Free Ground in Oakwood Cemetery
Historic Oakwood Cemetery in Jefferson, Texas is the resting place of many famous (and infamous) Texans: David Culberson, elected to the U.S. House of Representatives, serving from 1875 to 1897; John Burke, General Robert E. Lee’s “favorite spy”; Confederate Colonel Richard P. Crump; the notorious Texas outlaw Cullen Baker; “Diamond” Bessie Moore, whose murder led to one of the most celebrated trials of the late 1800s; and many, many more.
At the back of the cemetery, however, is an area that basically looks empty and undisturbed, as if no one has ever been buried there. It is not marked and there is no explanation. This is the area of Oakwood that is known as the “Free Ground.”
The “Free Ground” section at the rear of the cemetery, just east of Vine Street, was used by the citizens of Jefferson over the early years of the cemetery.
Looking across the back of the cemetery, most people assume that this is an unused section. Actually, though, there are over two thousand unmarked graves here, documented only in the records filed in Jefferson’s City Hall. Members of the Marion County Historical Commission have spent many hours combing through these records in an attempt to gain recognition for the people who were interred there.
This seemingly “empty” section was once the part of the cemetery where people who did not have family plots were buried. Those interred there include slaves, freedmen, the poor and indigent, and others who could not afford a personal plot in the main cemetery.
Graves in the Free Ground were marked with iron ore rocks, glass bottles, iron posts, and in rare cases, concrete stones. One Marion County Historical Commission member, Marcia Thomas, remembers walking though the Free Ground as a child and seeing graves outlined in pieces of colored, broken glass.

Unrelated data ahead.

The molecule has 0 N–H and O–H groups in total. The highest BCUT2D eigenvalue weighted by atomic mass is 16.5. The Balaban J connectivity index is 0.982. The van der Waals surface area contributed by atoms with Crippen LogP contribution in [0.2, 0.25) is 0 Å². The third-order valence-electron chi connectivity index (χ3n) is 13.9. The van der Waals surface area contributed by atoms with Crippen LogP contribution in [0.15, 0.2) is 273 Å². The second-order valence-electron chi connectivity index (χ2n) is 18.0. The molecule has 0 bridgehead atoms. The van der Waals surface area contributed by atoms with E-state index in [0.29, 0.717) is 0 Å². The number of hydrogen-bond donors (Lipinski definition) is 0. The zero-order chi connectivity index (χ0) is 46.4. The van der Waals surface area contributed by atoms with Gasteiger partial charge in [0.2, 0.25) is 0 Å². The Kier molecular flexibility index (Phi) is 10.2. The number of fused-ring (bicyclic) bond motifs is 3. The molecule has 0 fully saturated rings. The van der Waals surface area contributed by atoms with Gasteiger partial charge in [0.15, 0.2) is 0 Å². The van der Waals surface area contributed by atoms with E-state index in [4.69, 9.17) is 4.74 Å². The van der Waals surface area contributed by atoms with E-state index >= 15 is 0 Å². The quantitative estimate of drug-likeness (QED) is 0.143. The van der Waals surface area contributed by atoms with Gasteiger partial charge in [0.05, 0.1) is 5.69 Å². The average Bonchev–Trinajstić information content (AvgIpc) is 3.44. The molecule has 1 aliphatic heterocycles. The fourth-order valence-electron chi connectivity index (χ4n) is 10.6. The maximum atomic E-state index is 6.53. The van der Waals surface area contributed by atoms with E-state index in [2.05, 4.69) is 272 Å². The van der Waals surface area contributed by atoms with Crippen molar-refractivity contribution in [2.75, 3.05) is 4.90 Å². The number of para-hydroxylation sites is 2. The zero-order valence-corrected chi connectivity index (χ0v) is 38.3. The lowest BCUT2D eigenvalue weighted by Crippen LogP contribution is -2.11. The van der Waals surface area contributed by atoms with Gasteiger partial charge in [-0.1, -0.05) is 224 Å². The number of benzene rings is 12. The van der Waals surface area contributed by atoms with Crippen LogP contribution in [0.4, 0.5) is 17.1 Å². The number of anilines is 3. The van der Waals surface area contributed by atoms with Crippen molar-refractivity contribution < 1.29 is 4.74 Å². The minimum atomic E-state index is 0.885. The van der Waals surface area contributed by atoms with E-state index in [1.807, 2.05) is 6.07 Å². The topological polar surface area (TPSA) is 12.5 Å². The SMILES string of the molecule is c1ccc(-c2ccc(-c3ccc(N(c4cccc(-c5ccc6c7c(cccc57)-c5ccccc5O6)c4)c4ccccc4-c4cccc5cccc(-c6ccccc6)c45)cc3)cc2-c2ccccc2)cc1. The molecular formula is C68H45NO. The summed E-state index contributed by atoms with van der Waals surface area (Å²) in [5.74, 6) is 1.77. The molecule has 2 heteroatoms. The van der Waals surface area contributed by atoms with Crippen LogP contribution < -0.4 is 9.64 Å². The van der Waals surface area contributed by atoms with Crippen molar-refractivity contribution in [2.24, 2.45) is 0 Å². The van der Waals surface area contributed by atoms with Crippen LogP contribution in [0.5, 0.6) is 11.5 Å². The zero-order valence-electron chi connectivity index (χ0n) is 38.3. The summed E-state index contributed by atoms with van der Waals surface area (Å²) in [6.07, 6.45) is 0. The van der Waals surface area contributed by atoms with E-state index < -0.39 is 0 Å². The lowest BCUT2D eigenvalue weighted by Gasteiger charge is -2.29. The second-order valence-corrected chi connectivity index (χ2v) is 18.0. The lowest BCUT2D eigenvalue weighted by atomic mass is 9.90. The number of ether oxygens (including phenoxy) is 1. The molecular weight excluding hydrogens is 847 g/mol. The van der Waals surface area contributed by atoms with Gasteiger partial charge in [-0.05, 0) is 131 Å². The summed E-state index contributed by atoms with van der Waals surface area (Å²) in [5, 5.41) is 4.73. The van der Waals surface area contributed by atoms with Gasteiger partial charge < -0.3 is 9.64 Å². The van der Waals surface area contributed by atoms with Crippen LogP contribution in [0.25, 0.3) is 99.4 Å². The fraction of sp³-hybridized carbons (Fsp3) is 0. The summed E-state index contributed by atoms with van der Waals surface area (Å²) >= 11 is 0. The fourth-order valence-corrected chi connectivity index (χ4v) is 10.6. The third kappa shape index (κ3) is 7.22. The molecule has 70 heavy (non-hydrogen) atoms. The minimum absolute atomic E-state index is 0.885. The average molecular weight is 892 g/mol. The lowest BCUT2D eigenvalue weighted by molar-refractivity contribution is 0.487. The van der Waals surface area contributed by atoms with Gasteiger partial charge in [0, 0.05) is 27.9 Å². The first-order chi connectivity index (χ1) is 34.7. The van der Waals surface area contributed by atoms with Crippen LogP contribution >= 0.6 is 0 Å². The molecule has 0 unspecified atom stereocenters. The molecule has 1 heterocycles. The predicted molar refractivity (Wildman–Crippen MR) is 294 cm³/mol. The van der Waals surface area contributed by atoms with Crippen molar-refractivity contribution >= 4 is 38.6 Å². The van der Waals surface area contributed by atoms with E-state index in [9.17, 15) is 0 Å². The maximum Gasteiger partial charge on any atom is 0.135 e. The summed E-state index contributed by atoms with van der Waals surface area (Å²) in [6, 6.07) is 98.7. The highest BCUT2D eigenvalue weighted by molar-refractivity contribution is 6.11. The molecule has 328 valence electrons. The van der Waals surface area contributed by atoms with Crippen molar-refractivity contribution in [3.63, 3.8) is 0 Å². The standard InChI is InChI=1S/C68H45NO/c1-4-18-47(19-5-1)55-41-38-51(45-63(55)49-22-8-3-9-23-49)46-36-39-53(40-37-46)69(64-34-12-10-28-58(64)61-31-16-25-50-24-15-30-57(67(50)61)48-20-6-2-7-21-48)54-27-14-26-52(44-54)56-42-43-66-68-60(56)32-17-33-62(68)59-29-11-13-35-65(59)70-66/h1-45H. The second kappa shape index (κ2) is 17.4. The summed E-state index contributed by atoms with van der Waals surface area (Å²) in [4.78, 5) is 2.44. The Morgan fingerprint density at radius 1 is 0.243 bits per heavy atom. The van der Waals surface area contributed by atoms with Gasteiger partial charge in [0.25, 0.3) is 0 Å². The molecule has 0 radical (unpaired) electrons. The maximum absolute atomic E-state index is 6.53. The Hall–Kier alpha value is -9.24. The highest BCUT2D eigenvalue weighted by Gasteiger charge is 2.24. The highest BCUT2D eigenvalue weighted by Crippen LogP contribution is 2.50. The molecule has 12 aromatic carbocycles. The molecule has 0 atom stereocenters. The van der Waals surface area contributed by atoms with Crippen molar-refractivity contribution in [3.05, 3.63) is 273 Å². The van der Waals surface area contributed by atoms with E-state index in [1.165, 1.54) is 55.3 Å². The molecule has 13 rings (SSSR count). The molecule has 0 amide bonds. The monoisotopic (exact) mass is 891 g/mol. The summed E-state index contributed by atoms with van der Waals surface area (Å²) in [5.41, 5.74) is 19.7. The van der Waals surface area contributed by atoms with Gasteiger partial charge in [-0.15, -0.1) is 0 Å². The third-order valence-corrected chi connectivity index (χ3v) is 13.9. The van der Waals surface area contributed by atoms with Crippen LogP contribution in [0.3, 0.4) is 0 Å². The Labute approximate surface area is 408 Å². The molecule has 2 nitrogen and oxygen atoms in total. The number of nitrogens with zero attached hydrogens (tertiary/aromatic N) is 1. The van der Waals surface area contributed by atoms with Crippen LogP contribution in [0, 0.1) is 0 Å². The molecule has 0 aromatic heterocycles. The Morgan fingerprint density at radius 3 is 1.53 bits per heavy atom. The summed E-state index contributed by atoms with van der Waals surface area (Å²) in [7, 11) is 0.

In the 1950s, the contractor who was responsible for mowing the cemetery was apparently frustrated with having to mow around all of the makeshift grave markers, so he bulldozed the Free Ground section of Oakwood, pushing the majority of the markers into a corner of the cemetery to make the Free Ground area easier to upkeep. While this was convenient for the contractor, any indication of the people buried there was effectively erased from existence. Only thirteen markers – those that were permanent headstones – were left standing.
Remnants of the Free Ground Markers
The earliest documentation of Jefferson indicates that burials were made in a public graveyard between Camp, Houston and Cypress streets along the Big Cypress Bayou.
The Cemetery Records of Marion County, Texas, by DeWare and Payne, states, “In 1846, Allen Urquhart, the donor of a public burial tract for Jefferson, substituted a ‘larger and more beautiful site’ to which prior burials were then moved.” It is unknown how many graves at the old site were moved to present-day Oakwood. Burials apparently commenced at the new location; the oldest headstone in the cemetery standing today is that of Rev. Benjamin Foscue who died of cholera on January 1, 1850.
In 1871, the city began keeping records for the Free Ground burials, although it was probably in use before, since burials began in Oakwood in the 1850s. The City Hall records provide names, along with date and cause of death. Burials include black and white citizens, and many families are buried there, about half of them children. Diseases took a toll on people: there is a lot of consumption (tuberculosis), flux, and pneumonia. A lot of women died in childbirth; records show that when the woman died, her child would often follow. There are also a number of deaths from drowning.
There are many stories of the people buried there. Mr. James Gill made coffins for the city to use in Free Ground burials, and he and his wife are buried there themselves.
Hamp Walker, a well-known band leader in the late 1800s in Jefferson is buried there. His band was called “Hamp Walker’s Colored Band,” and it is said that a party in Jefferson wasn’t really a party unless they were playing there.
Several members of the Figures family were buried in the Free Ground; they came from Tennessee as slaves with Bartholomew Figures, who was a Marion County plantation owner. Descendants of the Figures family are still in the area today.